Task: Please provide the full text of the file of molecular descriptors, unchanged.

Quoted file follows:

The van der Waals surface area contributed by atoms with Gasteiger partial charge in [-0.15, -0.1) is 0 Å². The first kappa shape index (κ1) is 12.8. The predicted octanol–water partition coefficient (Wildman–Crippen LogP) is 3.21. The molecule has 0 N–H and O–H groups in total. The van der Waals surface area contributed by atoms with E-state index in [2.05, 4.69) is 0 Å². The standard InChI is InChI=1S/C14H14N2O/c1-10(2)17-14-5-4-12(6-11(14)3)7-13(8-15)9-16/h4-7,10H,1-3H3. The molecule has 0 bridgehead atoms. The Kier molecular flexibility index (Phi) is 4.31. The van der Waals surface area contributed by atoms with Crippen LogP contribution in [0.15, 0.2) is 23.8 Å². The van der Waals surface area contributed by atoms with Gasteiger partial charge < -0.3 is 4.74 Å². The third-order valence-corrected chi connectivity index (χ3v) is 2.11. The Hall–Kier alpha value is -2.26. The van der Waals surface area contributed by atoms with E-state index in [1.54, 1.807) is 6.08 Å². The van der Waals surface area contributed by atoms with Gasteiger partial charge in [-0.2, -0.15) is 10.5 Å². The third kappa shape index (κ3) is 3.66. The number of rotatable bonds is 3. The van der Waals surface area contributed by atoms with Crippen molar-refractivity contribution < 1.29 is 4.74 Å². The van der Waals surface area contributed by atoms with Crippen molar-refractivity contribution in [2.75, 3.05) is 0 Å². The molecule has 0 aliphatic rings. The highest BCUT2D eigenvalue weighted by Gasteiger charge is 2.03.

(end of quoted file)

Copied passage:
The van der Waals surface area contributed by atoms with Gasteiger partial charge in [-0.15, -0.1) is 0 Å². The first kappa shape index (κ1) is 12.8. The predicted octanol–water partition coefficient (Wildman–Crippen LogP) is 3.21. The molecule has 0 N–H and O–H groups in total. The van der Waals surface area contributed by atoms with E-state index in [2.05, 4.69) is 0 Å². The standard InChI is InChI=1S/C14H14N2O/c1-10(2)17-14-5-4-12(6-11(14)3)7-13(8-15)9-16/h4-7,10H,1-3H3. The molecule has 0 bridgehead atoms. The Kier molecular flexibility index (Phi) is 4.31. The van der Waals surface area contributed by atoms with Crippen LogP contribution in [0.15, 0.2) is 23.8 Å². The van der Waals surface area contributed by atoms with Gasteiger partial charge < -0.3 is 4.74 Å². The third-order valence-corrected chi connectivity index (χ3v) is 2.11. The Hall–Kier alpha value is -2.26. The van der Waals surface area contributed by atoms with E-state index in [1.54, 1.807) is 6.08 Å². The van der Waals surface area contributed by atoms with Gasteiger partial charge in [-0.2, -0.15) is 10.5 Å². The third kappa shape index (κ3) is 3.66. The number of rotatable bonds is 3. The van der Waals surface area contributed by atoms with Crippen molar-refractivity contribution < 1.29 is 4.74 Å². The van der Waals surface area contributed by atoms with Crippen molar-refractivity contribution in [2.75, 3.05) is 0 Å². The molecule has 0 aliphatic rings. The highest BCUT2D eigenvalue weighted by Gasteiger charge is 2.03.